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SETI@Home Install Leads To School Tech Supervisor's Resignation 621

Posted by timothy
from the totally-worth-it dept.
An anonymous reader writes "Apparently the most prolific of users in the SETI@Home community has resigned his job as a school technology supervisor after it was revealed he had the software installed on some 5000 school machines. The school claims to have lost $1 million in upkeep on the affected machines."
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SETI@Home Install Leads To School Tech Supervisor's Resignation

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  • Well, no. Those weren't his machines. Had he been fired for running it on his own PC it would be different.

    • Re:Commendable... (Score:4, Insightful)

      by FooAtWFU (699187) on Wednesday December 02, 2009 @04:49PM (#30302134) Homepage
      They were his machines to configure, as a technology supervisor. It's not like he hacked into the machines in the dark of night to set things up on the sly. Sure, his configuration may have been a failure as far as the business needs of the school system were concerned, but when TFA is claiming "there may be charges filed!!" ...

      Look, kids, it's a 1-million-dollar civics lesson. "Screw up in county-level government, and we'll sic the cops on you and paint you up as a UFO-worshipping freak or something." Uh-huh. And they wonder why the school systems of the nation can't hire anyone competent.

      • Re:Commendable... (Score:4, Insightful)

        by mcgrew (92797) * on Wednesday December 02, 2009 @04:57PM (#30302322) Homepage Journal

        I agree, filing charges was way out of line. His only real mistake was not asking permission, and getting that permission in writing.

        • Re:Commendable... (Score:5, Informative)

          by DragonWriter (970822) on Wednesday December 02, 2009 @05:23PM (#30302816)

          I agree, filing charges was way out of line. His only real mistake was not asking permission, and getting that permission in writing.

          Well, that, and lying about removing the software when the problems caused by it came to light and he was ordered by previous administrators to remove it.
          ...and downloading pornography using school computers.
          ...and, on top of all that, generally not doing the job he was hired to do.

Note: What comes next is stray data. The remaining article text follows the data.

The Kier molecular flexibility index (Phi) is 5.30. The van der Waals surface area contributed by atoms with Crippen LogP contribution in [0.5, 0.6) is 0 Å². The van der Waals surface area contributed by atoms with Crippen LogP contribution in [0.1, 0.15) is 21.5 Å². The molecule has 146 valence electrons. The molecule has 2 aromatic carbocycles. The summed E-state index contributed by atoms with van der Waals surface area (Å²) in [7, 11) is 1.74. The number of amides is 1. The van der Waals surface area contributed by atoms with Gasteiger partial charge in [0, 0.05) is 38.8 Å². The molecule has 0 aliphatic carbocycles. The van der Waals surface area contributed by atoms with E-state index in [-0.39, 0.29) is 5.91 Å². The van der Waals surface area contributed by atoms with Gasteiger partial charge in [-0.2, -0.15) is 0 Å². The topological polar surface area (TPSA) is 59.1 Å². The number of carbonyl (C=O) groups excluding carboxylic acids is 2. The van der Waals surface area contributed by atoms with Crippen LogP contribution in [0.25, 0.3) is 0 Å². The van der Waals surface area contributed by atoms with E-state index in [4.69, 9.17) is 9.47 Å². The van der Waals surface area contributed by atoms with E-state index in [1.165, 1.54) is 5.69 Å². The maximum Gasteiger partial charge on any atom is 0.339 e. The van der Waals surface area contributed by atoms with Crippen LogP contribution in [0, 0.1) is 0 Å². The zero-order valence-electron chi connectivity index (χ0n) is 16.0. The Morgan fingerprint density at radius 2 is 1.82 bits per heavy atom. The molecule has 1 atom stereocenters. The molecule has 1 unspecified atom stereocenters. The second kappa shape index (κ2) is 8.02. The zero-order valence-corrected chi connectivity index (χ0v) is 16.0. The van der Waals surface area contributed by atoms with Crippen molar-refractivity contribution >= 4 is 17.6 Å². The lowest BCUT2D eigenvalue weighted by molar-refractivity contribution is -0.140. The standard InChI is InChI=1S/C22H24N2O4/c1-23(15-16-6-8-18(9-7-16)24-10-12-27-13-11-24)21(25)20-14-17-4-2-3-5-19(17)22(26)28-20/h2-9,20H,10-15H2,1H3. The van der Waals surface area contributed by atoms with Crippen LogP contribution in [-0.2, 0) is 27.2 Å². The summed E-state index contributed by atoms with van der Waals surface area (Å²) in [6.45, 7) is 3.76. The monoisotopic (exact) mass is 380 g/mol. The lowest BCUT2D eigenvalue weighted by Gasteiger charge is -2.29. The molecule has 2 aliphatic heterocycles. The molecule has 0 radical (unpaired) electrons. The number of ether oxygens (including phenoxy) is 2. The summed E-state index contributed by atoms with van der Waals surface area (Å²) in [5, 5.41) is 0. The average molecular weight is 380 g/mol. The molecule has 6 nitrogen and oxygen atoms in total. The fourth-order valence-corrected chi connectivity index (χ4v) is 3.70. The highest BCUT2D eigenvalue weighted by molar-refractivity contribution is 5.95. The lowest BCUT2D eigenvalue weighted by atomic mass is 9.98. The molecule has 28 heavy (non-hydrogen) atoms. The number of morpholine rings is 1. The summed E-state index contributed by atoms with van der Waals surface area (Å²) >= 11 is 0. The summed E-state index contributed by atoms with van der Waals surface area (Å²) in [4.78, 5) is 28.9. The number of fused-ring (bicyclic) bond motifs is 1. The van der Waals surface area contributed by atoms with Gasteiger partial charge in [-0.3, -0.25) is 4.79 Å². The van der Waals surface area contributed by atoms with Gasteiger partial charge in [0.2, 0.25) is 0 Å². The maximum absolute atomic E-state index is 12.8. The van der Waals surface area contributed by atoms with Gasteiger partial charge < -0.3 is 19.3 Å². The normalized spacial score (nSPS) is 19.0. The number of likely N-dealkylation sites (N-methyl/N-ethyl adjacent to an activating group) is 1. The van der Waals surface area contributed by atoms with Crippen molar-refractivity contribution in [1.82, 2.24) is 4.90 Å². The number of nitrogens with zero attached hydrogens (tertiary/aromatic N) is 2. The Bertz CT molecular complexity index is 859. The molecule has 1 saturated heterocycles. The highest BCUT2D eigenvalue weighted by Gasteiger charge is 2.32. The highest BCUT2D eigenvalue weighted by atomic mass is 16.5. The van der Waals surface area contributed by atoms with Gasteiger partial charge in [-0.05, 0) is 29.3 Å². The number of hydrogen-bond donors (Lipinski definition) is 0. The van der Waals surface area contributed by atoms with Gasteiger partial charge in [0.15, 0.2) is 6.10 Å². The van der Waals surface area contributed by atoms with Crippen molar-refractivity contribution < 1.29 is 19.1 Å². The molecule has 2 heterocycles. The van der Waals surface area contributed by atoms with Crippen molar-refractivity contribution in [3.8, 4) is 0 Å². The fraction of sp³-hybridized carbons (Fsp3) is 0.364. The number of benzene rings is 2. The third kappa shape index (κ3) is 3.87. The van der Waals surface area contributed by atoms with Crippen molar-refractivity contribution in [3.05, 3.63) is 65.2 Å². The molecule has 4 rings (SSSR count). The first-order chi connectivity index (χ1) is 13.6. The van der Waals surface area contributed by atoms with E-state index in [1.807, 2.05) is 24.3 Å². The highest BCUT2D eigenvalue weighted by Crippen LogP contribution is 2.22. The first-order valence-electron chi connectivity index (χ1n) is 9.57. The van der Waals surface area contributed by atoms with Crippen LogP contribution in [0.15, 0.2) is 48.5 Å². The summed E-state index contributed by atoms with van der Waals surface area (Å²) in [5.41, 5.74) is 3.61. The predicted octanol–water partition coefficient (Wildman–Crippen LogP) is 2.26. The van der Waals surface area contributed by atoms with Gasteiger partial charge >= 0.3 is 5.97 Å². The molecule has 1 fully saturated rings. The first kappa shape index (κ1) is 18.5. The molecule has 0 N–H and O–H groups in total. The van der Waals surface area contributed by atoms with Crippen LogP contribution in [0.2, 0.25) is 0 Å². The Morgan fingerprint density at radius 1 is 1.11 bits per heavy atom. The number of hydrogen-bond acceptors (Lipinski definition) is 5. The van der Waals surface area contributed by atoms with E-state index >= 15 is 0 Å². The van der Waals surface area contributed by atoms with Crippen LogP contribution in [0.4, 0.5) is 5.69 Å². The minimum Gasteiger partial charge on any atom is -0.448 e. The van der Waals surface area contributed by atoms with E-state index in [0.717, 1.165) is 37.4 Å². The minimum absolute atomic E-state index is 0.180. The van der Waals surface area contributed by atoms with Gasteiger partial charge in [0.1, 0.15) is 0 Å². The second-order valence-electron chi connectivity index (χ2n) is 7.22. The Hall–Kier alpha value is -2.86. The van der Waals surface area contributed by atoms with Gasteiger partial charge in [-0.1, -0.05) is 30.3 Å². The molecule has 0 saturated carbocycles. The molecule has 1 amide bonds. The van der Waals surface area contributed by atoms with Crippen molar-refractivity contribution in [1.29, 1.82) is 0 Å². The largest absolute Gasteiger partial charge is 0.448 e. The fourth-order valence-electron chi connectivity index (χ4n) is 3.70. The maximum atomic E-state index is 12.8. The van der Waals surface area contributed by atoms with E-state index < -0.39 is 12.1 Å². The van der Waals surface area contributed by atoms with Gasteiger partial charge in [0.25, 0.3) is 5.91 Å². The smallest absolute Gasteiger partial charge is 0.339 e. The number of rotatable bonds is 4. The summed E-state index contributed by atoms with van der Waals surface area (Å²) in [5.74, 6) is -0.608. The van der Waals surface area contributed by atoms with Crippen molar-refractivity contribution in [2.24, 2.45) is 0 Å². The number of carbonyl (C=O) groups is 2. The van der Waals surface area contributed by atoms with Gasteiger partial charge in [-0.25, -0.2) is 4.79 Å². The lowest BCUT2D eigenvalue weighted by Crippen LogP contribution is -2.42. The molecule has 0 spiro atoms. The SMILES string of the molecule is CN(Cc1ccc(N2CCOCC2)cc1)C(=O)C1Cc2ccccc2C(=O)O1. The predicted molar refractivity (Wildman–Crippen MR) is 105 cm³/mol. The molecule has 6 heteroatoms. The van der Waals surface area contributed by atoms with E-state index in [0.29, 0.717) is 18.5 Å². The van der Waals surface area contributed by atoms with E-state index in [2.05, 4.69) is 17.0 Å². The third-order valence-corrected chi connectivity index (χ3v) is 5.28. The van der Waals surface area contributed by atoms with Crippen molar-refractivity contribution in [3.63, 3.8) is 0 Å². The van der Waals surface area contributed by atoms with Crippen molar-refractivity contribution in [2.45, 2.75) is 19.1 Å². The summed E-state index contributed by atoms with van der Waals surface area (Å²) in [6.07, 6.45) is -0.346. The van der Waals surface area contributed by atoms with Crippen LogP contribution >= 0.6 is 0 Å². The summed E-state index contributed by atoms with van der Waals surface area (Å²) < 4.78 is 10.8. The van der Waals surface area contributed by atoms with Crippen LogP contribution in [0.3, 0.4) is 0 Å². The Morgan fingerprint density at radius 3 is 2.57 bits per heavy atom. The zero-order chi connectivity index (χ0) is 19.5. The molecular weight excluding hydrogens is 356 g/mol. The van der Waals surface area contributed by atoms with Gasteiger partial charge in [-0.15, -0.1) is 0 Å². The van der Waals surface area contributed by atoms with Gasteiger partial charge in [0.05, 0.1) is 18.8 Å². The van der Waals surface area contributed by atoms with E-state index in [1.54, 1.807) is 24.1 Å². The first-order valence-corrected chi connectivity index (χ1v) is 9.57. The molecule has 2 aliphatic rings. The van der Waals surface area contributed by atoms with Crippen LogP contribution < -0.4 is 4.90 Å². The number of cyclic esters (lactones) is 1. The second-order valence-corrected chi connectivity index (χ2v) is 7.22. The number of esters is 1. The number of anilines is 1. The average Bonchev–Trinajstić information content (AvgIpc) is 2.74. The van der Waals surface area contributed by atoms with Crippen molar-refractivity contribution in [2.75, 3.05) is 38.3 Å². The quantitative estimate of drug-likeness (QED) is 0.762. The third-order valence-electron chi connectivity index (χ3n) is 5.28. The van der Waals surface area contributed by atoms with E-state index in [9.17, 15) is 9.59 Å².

At least, that's what he is being accused of, according to this more complete article on the story [eastvalleytribune.com].

          SETI@Home is not the only issue here.

          • Re: (Score:3, Funny)

            by Anonymous Coward

            Yes, but it was *alien* pornography. I don't think there are any applicable Earth laws..

          • Re: (Score:3, Interesting)

            by marcansoft (727665)

            I'd say neither article is any good. TFA is very scarce on details and put too much emphasis on "looking for ET", while yours has some pretty silly claims. The picture of the lack of cable management is rather unremarkable (sure, it could be improved, but it's hardly a huge mess: most of the wiring looks fine, it's just that large bundle to that one switch with lots of extra wire hanging down), and the "firewall" story is bull (SETI@home probably requires a hole out, not in, which already suggests that the

      • Re:Commendable... (Score:5, Insightful)

        by caffeinemessiah (918089) on Wednesday December 02, 2009 @04:59PM (#30302368) Journal

        They were his machines to configure, as a technology supervisor. It's not like he hacked into the machines in the dark of night to set things up on the sly. Sure, his configuration may have been a failure as far as the business needs of the school system were concerned, but when TFA is claiming "there may be charges filed!!"

        Actually, I think it falls pretty squarely under most States' ethics laws as a violation. If I set up a Bittorent tracker using government computers, then I'm using bandwidth inappropriately, which violates ethics laws. This guy set up a SETI account in his own name, for whatever joy he gets from being at the top of SETI crunch lists, and used government-paid electricity for his own purposes. Over 5,000 computers with say (conservatively) 200W PSUs, that's not an insignificant amount of electricity/dollars. If my tax dollars went into it, I'd be kinda pissed (mainly because I'd prefer donating cycles to Folding@Home, but that's another story).

        A little silly? Perhaps, but judging the degree of his "ethics violation" and the subsequent consequences is the job of a judge or jury. The fact that an "ethics violation" that breaks an ethics law has been committed isn't really debatable.

        • Re:Commendable... (Score:4, Insightful)

          by FooAtWFU (699187) on Wednesday December 02, 2009 @05:13PM (#30302652) Homepage
          The difference between SETI and your private bittorrent tracker is that SETI is fairly easily related to topics in science and education.